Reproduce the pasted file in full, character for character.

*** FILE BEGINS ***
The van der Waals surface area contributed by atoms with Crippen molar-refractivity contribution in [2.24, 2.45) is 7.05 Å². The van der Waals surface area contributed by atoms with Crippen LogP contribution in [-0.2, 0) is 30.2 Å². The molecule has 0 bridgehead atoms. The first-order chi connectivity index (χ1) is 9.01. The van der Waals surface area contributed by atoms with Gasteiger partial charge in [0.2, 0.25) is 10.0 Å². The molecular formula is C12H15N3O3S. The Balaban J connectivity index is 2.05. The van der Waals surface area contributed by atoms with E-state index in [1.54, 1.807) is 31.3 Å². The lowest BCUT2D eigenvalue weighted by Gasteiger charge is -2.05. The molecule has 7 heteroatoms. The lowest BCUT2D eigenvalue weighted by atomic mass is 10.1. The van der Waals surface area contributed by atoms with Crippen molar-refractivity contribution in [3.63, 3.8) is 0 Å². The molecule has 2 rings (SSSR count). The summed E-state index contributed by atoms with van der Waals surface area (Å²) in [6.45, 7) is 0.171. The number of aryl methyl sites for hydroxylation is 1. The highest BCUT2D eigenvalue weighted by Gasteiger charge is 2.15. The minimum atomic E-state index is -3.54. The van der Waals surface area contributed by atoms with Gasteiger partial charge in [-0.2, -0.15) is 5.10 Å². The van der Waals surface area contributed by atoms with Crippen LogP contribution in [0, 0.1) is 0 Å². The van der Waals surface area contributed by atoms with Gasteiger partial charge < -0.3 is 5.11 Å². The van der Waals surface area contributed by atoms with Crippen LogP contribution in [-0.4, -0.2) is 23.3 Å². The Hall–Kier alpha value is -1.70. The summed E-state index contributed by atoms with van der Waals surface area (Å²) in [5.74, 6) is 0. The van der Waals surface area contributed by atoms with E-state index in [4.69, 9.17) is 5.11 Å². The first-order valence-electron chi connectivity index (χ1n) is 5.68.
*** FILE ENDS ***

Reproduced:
The van der Waals surface area contributed by atoms with Crippen molar-refractivity contribution in [2.24, 2.45) is 7.05 Å². The van der Waals surface area contributed by atoms with Crippen LogP contribution in [-0.2, 0) is 30.2 Å². The molecule has 0 bridgehead atoms. The first-order chi connectivity index (χ1) is 9.01. The van der Waals surface area contributed by atoms with Gasteiger partial charge in [0.2, 0.25) is 10.0 Å². The molecular formula is C12H15N3O3S. The Balaban J connectivity index is 2.05. The van der Waals surface area contributed by atoms with E-state index in [1.54, 1.807) is 31.3 Å². The lowest BCUT2D eigenvalue weighted by Gasteiger charge is -2.05. The molecule has 7 heteroatoms. The lowest BCUT2D eigenvalue weighted by atomic mass is 10.1. The van der Waals surface area contributed by atoms with Crippen molar-refractivity contribution in [3.63, 3.8) is 0 Å². The molecule has 2 rings (SSSR count). The summed E-state index contributed by atoms with van der Waals surface area (Å²) in [6.45, 7) is 0.171. The number of aryl methyl sites for hydroxylation is 1. The highest BCUT2D eigenvalue weighted by Gasteiger charge is 2.15. The minimum atomic E-state index is -3.54. The van der Waals surface area contributed by atoms with Gasteiger partial charge in [-0.2, -0.15) is 5.10 Å². The van der Waals surface area contributed by atoms with Crippen LogP contribution in [0, 0.1) is 0 Å². The van der Waals surface area contributed by atoms with Gasteiger partial charge < -0.3 is 5.11 Å². The van der Waals surface area contributed by atoms with Crippen LogP contribution in [-0.4, -0.2) is 23.3 Å². The Hall–Kier alpha value is -1.70. The summed E-state index contributed by atoms with van der Waals surface area (Å²) in [5.74, 6) is 0. The van der Waals surface area contributed by atoms with E-state index in [4.69, 9.17) is 5.11 Å². The first-order valence-electron chi connectivity index (χ1n) is 5.68.